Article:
The Unmatched Sports Culture of Pittsburgh, the City of Champions

Pittsburgh is a sports town. You can see it in the streets. And every fan in Pittsburgh is everyone you meet.

That’s a line from the old Iron City Beer commercial, and it perfectly captures the mood of the Steel City. From grandmothers to little kids, from Highland Park to the South Side, the entire city gets behind its Steelers and Penguins (and sometimes Pirates.)

In how many cities is the local football team always the lead story on the 6 pm newscast? Even for regular season games?

Aside from possibly Boston, there isn’t another city in the U.S. that so rabidly supports its teams. And fortunately, they’ve had a ton of great teams to support.

With six Super Bowl trophies, five Stanley Cups, five World Series titles, and one college football national championship, Pittsburgh has earned its nickname “City of Champions.”

steeler merchandise strip district

The sports teams foster a great sense of community. Go to a mall on a Sunday during a Steeler game and it will be deserted, because everybody’s home watching the game. There’s a lot to be said for that “we’re all in this together” sense of community.

Believe me – Chicago doesn’t have it, and neither do most other cities. Even the fact that all three teams wear black and gold creates a sense of community among sports teams that other cities can’t match.

I was recently walking through downtown Pittsburgh on a Friday morning, and the number of Steeler jerseys I saw on the streets was crazy.

I’d forgotten that in the Steel City, office employees are always allowed to dress-down on Fridays by wearing Steeler jerseys to work.

It brought a huge smile to my face, this level of devotion that I haven’t seen anywhere else.

Championships won by Pittsburgh Sports Teams

Penguins: Stanley Cup Champions 1991, 1992, 2009, 2016, 2017
Steelers: Super Bowl Champions 1974, 1975, 1978, 1979, 2005, 2008
Pirates: World Series Champions 1909, 1925, 1960, 1971, 1979
University of Pittsburgh: College Football National Champions 1937, 1976

*In the case of the Steelers and Pitt football, those championships were won early in the following season. For instance, the Steelers won the Super Bowl in January 1980, but that was considered the 1979 season.

Pittsburgh is the City of Champions

In the last five years I lived in Pittsburgh, the city’s teams reached five championship finals, resulting in three championship parades. Jerome Bettis hoisted the Super Bowl trophy during a parade in February 2006:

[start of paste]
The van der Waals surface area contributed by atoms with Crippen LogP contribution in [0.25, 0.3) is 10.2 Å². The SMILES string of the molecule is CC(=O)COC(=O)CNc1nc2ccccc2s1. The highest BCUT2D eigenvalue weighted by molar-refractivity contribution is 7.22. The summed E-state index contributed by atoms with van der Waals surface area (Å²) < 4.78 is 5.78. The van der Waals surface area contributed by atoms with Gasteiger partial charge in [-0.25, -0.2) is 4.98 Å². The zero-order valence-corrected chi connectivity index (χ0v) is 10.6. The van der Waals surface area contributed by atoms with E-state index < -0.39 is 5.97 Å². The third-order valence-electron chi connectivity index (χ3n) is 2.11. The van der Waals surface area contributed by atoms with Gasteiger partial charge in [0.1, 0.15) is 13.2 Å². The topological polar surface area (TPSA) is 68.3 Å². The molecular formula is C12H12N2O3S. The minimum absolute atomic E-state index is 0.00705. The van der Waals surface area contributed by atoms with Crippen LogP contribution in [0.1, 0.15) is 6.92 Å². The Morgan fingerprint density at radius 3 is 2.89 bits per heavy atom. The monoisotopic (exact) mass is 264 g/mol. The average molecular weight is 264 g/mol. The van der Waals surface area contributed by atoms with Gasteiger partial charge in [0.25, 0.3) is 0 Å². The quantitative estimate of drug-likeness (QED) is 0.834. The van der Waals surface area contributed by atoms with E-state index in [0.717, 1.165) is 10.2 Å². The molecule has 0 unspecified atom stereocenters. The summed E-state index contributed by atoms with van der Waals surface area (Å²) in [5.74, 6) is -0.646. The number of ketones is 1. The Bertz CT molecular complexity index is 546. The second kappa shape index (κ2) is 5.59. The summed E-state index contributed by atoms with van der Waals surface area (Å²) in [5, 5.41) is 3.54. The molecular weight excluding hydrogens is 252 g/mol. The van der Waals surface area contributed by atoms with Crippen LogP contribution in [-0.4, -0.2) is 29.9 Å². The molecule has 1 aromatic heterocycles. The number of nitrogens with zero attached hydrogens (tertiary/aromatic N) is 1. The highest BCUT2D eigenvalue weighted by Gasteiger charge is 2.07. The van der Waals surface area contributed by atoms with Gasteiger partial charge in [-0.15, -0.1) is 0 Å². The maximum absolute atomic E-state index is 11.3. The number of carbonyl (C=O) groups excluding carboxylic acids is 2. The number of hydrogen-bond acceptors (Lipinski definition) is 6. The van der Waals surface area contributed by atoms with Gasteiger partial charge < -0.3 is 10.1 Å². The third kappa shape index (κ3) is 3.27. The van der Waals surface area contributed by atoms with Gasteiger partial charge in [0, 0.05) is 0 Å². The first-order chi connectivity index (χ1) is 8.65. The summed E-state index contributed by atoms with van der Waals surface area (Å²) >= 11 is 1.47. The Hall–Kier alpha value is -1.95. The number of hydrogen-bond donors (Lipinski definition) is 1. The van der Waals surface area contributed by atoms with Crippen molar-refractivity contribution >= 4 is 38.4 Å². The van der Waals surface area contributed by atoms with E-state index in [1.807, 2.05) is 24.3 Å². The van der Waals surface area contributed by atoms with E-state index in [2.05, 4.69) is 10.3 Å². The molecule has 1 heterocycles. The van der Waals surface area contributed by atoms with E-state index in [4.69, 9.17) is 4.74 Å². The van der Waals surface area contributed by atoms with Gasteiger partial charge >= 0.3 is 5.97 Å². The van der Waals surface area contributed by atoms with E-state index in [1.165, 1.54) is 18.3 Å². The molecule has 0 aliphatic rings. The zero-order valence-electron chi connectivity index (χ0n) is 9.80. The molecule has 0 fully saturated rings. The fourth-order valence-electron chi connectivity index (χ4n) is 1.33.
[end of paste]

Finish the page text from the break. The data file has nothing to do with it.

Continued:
Jerome Bettis Super Bowl trophy

Three years later, fans packed every floor of a parking garage to get a look at the February 2009 Steeler victory parade downtown:

2009 steelers parade

If you go to the Strip District on a weekend morning, you’ll catch the city’s biggest open-air market. It feels like half of the stores sell nothing but Pittsburgh sports merchandise.

And it’s not just the Steelers who get all the love. The Penguins sold out every game for years, winning a few Stanley Cups along the way, with Sidney Crosby and Evgeni Malkin representing the best core in the NHL.

The Pitt basketball team was a perennial national force and Big East championship contender, and still makes an occasional impact in the ACC.

Even the pathetic Pirates get some love. After an American professional sports record of 20 straight losing seasons, the baseball team broke through with three playoff berths in a row, starting in 2013.

But they didn’t manage a single series victory, and now they’re back to losing again. Still, the team still draws well thanks to PNC Park, which is still considered the nicest baseball park in America, more than 20 years after it opened.

PNC Park

Outside the park are statues of Pirate greats Roberto Clemente and Willie Stargell.

There’s also a statue that captures the most famous home run in World Series history, when Bill Mazeroski’s bottom of the ninth homer gave the Bucs a massive upset of the Yankees in the 1960 World Series:

bill mazeroski statue pittsburgh city of champions
A statue commemorating one of the greatest moments in the City of Champions – Bill Mazeroski’s 1960 home run.

The Western Pennsylvania Sports Museum

A city so rich in sports heritage and tradition needs a proper museum, and the City of Champions has that with the Western Pennsylvania Sports Museum, which takes up portions of two floors of the six-floor John Heinz History Center.

pittsburgh sports museum

This museum is best described by simply listing its many artifacts and exhibits. The collections change frequently, but when I last visited, the sights included:

-Jerseys and sticks used by Mario Lemieux and other Penguin heroes
-First base from Game 7 of the 1960 World Series, in which the Pirates defeated the Yankees
-Exhibits honoring local wrestling, boxing, auto racing and high school football legends
-Super Bowl rings, tickets and memorabilia from each of the Steelers’ six championships
-Interactive exhibits for kids to throw footballs and putt golf balls like the pros

They also had a collection of trophies won by Lemieux, including one of his Conn Smythe Trophies for being the MVP of the playoffs:

mario lemieux 1992 conn smythe trophy

If you ever make it to Pittsburgh, do yourself a favor and attend a sporting event. Or at least watch one with the locals at a bar or the nearest Primanti’s.

If you do plan to go to Heinz Field, aka Acrisure Stadium, check out our guide to attending a Steelers game first. It will tell you everything you need to know about tickets, parking, hotels, and other things to do in the area.

And for something more global, consider swinging over to check out the Nationality Rooms at the University of Pittsburgh’s Cathedral of Learning while you’re in town!

Also read our controversial analysis of whether Pittsburgh is part of the Midwest or the East Coast.